The results show that, on average, men and women producers display an absolute risk aversion towards the output market price, and that women are as risk averse as men. As expected, and in line with the theoretical model, the empirical evidence shows that allocative inefficiency in the use of inputs increases with risk aversion. Moreover, the empirical evidence confirms the theoretical model propounding that if producers are more risk averse, they prefer to hire labour based on a sharecropping contract rather than on a wage contract. We identify recommendations for policy decision makers in terms of strategies that may help to make men and women producers more risk-neutral towards the output market price and to dampen the repercussions of risk for efficiency.
All in all, this thesis innovatively provides theoretical and empirical evidence to add to the body of the literature of the economics of household resource allocation, with a special focus on gender, labour and risk. In addition to its scientific contribution, the thesis puts forward to decision makers a number of recommendations for a better economic performance of horticultural households with women playing a leading role, as this is in favour of household welfare. Although agricultural growth driven by horticulture is a challenge for economic growth and poverty alleviation, it is potentially achievable.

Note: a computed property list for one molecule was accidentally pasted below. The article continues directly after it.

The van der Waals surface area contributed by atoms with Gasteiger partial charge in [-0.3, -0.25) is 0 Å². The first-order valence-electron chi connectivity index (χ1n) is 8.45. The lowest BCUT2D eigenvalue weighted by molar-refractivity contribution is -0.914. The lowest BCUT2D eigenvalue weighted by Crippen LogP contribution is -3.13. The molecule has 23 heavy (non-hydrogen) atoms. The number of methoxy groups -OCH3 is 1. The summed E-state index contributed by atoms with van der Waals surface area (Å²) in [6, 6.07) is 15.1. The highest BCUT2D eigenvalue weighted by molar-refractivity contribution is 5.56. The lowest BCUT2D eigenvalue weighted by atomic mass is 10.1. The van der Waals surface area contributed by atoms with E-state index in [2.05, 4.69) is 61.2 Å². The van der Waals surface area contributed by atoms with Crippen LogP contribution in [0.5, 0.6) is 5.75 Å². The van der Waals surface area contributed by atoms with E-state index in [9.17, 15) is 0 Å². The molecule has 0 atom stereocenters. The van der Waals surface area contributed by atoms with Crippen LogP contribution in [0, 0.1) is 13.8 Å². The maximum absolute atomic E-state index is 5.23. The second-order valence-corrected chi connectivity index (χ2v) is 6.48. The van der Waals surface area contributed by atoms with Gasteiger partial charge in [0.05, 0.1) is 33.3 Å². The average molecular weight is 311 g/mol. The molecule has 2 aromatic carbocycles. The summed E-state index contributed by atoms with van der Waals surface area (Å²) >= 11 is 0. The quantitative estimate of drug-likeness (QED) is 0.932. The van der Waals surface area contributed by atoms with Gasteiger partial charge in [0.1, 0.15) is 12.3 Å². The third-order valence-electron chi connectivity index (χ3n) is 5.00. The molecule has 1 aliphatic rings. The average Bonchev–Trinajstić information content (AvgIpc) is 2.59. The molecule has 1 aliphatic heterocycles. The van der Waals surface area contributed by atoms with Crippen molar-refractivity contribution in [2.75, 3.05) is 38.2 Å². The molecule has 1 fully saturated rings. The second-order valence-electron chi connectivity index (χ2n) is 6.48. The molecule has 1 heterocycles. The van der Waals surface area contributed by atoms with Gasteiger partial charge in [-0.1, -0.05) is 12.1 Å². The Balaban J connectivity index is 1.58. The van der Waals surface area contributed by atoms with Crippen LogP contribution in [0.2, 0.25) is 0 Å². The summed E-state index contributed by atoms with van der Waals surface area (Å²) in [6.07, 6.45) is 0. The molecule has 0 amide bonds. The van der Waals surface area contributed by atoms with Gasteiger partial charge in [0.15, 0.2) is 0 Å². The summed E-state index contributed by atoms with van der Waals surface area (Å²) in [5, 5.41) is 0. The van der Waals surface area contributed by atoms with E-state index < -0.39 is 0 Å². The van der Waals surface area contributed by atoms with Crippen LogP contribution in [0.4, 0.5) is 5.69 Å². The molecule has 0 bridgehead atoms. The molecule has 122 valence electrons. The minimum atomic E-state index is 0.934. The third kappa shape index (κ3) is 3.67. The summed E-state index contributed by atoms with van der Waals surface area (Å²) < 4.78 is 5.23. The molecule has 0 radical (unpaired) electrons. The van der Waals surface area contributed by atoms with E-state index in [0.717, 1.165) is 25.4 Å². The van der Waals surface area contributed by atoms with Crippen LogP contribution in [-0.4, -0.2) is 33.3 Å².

Msimu wa Kupanda : targeting resources within diverse, heterogenous and dynamic farming systemes of East Africa
Tittonell, P.A. - \ 2008
Wageningen University. Promotor(en): Ken Giller, co-promotor(en): B. Vanlauwe; Mark van Wijk. - [S.l.] : s.n. - ISBN 9789085048077 - 320
bedrijfssystemen - bodemvruchtbaarheid - middelentoewijzing - systeemanalyse - simulatiemodellen - kringlopen - voedingsstoffen - stikstofkringloop - organisch bodemmateriaal - kenya - uganda - afrika ten zuiden van de sahara - bodemvruchtbaarheidsbeheer - farming systems - soil fertility - resource allocation - systems analysis - simulation models - cycling - nutrients - nitrogen cycle - soil organic matter - kenya - uganda - africa south of sahara - soil fertility management - cum laude
cum laude graduation (with distinction)
Optimising import phytosanitary inspection
Surkov, I. - \ 2007
Wageningen University. Promotor(en): Alfons Oude Lansink; Olaf van Kooten, co-promotor(en): Wopke van der Werf. - S.l. : s.n. - ISBN 9789080547018 - 169
plantenplagen - quarantaine - inspectie - optimalisatie - plagenbestrijding - import - middelentoewijzing - plant pests - quarantine - inspection - optimization - pest control - imports - resource allocation